Some veterans return from war, having experienced horrors most people can’t begin to comprehend, and show no symptoms of Post-Traumatic Stress disorder. Others experience trauma that is nowhere near as intense, but suffer from severe symptoms for years. The Veteran’s Administration may reject the second vet’s claim, and the veteran may end up in a struggle fighting for a very real and very disabling condition.
So, what makes some veterans suffer from severe PTSD from seemingly less traumatic incidents, while others are seemingly unaffected by the horrors of war? The answer is still unclear, but modern research has provided us with some answers.
First, some psychologists and neuroscientists believe that the answer lies in our early development. Some children are exposed to stressful events during early childhood, and others are sheltered from stress. When exposed to stress, the brain releases a chemical called neuropeptide Y, which regulates responses to stress and regulates the emotional response to stress. Children exposed to a great deal of stress tend to have brains who are “used” to releasing large amounts of neuropeptide Y, so much so that some researchers equate this to a vaccine: children sheltered from stress in early childhood are “inoculated” against stress, and their brains will more easily release neuropeptide Y during times of great stress. Neuropeptide Y, administered through a nasal spray, is currently being explored as a therapeutic medicine for treatment of PTSD.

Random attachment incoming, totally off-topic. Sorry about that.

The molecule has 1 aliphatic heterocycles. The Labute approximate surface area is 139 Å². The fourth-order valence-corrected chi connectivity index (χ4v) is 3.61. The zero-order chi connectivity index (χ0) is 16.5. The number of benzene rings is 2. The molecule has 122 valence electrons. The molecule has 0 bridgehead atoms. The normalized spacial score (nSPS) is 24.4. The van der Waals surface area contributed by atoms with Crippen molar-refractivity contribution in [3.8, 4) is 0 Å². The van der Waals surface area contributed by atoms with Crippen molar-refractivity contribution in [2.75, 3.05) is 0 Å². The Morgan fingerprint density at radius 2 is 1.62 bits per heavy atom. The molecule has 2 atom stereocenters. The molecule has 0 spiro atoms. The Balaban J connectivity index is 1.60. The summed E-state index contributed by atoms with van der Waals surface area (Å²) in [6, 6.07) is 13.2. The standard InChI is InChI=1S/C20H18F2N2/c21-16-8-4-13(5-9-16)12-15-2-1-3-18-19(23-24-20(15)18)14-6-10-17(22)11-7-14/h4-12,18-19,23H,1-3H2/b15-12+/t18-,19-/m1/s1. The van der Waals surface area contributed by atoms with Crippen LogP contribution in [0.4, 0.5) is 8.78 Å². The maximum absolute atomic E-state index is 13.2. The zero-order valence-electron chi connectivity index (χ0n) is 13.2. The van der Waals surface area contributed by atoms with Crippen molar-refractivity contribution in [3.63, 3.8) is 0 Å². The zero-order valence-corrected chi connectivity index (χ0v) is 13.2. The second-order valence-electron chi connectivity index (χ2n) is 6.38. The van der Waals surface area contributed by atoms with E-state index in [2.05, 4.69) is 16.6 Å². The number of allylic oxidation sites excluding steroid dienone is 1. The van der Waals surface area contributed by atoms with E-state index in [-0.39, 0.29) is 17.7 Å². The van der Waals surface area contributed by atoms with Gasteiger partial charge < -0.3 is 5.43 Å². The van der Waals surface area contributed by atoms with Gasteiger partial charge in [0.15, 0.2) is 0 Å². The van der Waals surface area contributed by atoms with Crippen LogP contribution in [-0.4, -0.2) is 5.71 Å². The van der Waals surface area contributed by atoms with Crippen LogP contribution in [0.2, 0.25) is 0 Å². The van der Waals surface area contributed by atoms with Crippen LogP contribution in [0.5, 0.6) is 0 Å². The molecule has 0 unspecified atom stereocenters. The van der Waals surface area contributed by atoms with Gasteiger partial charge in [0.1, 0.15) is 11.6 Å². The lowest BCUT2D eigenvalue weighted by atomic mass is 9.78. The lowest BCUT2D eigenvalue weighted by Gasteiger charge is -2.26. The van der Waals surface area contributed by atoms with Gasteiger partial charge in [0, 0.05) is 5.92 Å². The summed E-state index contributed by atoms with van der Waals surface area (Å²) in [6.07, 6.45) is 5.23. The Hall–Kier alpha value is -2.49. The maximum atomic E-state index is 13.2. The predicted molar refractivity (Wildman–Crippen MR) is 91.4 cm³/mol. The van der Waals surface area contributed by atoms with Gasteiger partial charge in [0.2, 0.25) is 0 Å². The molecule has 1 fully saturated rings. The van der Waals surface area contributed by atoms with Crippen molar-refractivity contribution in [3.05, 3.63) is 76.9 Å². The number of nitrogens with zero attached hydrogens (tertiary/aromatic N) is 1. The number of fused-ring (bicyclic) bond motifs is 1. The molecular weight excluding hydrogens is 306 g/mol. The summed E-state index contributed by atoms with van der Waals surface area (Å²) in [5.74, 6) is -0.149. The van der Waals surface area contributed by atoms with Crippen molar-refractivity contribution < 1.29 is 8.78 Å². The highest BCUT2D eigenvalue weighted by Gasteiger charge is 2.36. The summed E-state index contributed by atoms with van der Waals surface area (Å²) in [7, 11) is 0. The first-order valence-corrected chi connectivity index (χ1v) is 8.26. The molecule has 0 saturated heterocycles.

Another facet may simply be genetics. Scientists have discovered a gene called FKBP5, which regulates the release of chemicals in the brain called glucocorticoids. Glucocorticoids regulate the brain’s stress, fear, and emotional response to stress. While the above developmental theory seems like it suggests that exposure to stress in early childhood is a good way of protecting the brain from PTSD, the genetic theory says that those with a variation in this gene who are exposed to early trauma are MORE likely to develop PTSD when exposed to trauma as an adult.
The one thing science DOES know is that no doctor, psychologist, or government bureaucracy can predict who will suffer from PTSD, or what trauma is “severe” enough to trigger it. When fighting for your PTSD claim, be sure to prove your case well, cover the criteria the VA uses to judge PTSD cases, and understand what compensation you should expect. PTSD can be severely debilitating, and the psychological pain can be even greater when your claim is in question.